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Quotes by Joel Belz


[There is] a perverse assumption now dominant among evangelicals that feelings, attitudes and relationships are all more important than truth. Unity is a higher priority than orthodoxy. Division, even for truth’s sake, becomes the most offensive of heresies.


I’m planning to be civil toward any of my neighbors who may be heading for the local mosque. But in no way will I accept the charge that to tell them of the truth of the gospel of Jesus is to jeopardize the “pluralism” that has made America a great springboard of freedom for so many generations. And no way either will I concede the right – a right that has now become a duty – to tell them that the error of their thinking is profound. I will do that not because I hate them, but because I love them.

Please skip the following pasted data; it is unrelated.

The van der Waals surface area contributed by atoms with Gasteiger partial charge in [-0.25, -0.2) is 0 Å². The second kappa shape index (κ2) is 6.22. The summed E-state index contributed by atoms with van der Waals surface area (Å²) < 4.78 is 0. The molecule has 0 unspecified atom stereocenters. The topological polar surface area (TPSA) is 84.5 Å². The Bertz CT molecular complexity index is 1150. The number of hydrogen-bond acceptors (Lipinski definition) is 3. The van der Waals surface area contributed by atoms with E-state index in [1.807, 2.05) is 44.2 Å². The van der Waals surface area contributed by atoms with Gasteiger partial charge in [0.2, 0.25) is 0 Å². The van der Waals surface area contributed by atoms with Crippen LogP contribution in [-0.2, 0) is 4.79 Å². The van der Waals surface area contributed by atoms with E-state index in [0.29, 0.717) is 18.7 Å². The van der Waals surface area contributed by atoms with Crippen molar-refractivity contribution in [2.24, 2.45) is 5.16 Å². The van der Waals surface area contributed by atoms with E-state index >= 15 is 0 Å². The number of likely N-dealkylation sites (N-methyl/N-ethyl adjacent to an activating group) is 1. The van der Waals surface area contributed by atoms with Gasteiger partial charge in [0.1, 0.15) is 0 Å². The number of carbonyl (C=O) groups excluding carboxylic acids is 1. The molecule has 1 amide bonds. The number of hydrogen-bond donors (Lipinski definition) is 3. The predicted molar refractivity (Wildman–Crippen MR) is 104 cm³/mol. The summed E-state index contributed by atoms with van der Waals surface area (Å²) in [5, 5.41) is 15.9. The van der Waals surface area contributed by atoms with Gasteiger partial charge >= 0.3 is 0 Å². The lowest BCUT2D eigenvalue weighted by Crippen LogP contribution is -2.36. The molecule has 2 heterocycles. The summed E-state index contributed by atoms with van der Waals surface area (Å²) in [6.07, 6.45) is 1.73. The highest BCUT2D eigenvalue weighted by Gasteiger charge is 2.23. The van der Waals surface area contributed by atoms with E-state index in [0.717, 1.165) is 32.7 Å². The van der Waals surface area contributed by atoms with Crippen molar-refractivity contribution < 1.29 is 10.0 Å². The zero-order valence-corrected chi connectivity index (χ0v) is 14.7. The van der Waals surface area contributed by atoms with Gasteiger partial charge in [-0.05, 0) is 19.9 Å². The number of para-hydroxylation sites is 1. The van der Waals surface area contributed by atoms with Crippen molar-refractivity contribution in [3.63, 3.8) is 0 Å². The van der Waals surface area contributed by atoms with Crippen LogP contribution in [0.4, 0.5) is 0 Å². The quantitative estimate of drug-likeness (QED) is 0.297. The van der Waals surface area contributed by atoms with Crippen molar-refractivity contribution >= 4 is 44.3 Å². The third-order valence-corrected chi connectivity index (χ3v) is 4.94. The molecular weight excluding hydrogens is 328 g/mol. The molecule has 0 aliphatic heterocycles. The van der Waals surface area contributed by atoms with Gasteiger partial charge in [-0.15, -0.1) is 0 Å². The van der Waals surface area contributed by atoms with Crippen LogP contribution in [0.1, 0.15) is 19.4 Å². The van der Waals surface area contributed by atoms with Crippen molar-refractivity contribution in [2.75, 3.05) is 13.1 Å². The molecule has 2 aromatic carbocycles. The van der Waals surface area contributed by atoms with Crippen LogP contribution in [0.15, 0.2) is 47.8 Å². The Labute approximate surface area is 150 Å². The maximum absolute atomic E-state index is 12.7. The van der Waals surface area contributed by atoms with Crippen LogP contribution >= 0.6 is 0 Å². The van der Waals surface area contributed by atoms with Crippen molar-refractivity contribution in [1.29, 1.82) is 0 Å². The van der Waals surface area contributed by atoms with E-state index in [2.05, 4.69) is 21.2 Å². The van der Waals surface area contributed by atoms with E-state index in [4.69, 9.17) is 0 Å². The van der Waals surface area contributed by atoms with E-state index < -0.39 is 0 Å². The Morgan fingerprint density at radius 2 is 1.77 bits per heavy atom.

"Tolerance" gives me room to say, "I think you’re wrong, but I’ll defend your right to be wrong."  "Pluralism" suggests, much more strongly than most folks admit, that there isn’t such thing as right and wrong – and no such thing as truth and error.  As it is practiced more and more in America, pluralism tends to require that you not only leave room for your neighbor to believe what he believes, but that you also refrain from disagreeing with it.  There’s a world of difference between the two perspectives.  Tolerance promotes civility combined with clear thinking.  Pluralism promotes civility combined with mushy-headedness.